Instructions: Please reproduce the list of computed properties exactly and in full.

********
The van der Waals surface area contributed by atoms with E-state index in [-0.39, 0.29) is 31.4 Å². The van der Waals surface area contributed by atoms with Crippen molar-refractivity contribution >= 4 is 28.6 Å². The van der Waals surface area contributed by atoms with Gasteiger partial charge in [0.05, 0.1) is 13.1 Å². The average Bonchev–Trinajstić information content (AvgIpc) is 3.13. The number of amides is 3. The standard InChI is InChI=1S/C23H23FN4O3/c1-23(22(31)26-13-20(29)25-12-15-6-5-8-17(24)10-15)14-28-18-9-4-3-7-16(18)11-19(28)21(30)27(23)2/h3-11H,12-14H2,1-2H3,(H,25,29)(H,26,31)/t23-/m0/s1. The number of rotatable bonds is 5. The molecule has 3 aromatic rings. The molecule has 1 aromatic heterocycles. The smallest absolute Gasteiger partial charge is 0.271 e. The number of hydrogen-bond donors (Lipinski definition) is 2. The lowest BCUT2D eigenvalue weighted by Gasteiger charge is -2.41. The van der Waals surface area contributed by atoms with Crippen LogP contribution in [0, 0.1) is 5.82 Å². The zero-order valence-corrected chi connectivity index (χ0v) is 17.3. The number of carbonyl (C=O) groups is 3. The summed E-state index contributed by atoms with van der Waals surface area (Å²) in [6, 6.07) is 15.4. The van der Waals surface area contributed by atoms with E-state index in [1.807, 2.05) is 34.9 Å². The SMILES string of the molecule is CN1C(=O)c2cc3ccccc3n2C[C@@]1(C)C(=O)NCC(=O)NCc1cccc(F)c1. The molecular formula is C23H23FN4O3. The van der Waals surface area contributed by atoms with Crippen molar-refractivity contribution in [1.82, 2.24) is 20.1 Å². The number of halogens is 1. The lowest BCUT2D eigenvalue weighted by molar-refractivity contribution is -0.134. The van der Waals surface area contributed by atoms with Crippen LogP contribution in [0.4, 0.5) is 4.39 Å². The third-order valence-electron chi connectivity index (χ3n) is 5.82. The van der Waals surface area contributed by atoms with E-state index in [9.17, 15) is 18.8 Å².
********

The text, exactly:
The van der Waals surface area contributed by atoms with E-state index in [-0.39, 0.29) is 31.4 Å². The van der Waals surface area contributed by atoms with Crippen molar-refractivity contribution >= 4 is 28.6 Å². The van der Waals surface area contributed by atoms with Gasteiger partial charge in [0.05, 0.1) is 13.1 Å². The average Bonchev–Trinajstić information content (AvgIpc) is 3.13. The number of amides is 3. The standard InChI is InChI=1S/C23H23FN4O3/c1-23(22(31)26-13-20(29)25-12-15-6-5-8-17(24)10-15)14-28-18-9-4-3-7-16(18)11-19(28)21(30)27(23)2/h3-11H,12-14H2,1-2H3,(H,25,29)(H,26,31)/t23-/m0/s1. The number of rotatable bonds is 5. The molecule has 3 aromatic rings. The molecule has 1 aromatic heterocycles. The smallest absolute Gasteiger partial charge is 0.271 e. The number of hydrogen-bond donors (Lipinski definition) is 2. The lowest BCUT2D eigenvalue weighted by Gasteiger charge is -2.41. The van der Waals surface area contributed by atoms with Crippen LogP contribution in [0, 0.1) is 5.82 Å². The zero-order valence-corrected chi connectivity index (χ0v) is 17.3. The number of carbonyl (C=O) groups is 3. The summed E-state index contributed by atoms with van der Waals surface area (Å²) in [6, 6.07) is 15.4. The van der Waals surface area contributed by atoms with E-state index in [1.807, 2.05) is 34.9 Å². The SMILES string of the molecule is CN1C(=O)c2cc3ccccc3n2C[C@@]1(C)C(=O)NCC(=O)NCc1cccc(F)c1. The molecular formula is C23H23FN4O3. The van der Waals surface area contributed by atoms with Crippen molar-refractivity contribution in [1.82, 2.24) is 20.1 Å². The number of halogens is 1. The lowest BCUT2D eigenvalue weighted by molar-refractivity contribution is -0.134. The van der Waals surface area contributed by atoms with Crippen LogP contribution in [0.4, 0.5) is 4.39 Å². The third-order valence-electron chi connectivity index (χ3n) is 5.82. The van der Waals surface area contributed by atoms with E-state index in [9.17, 15) is 18.8 Å².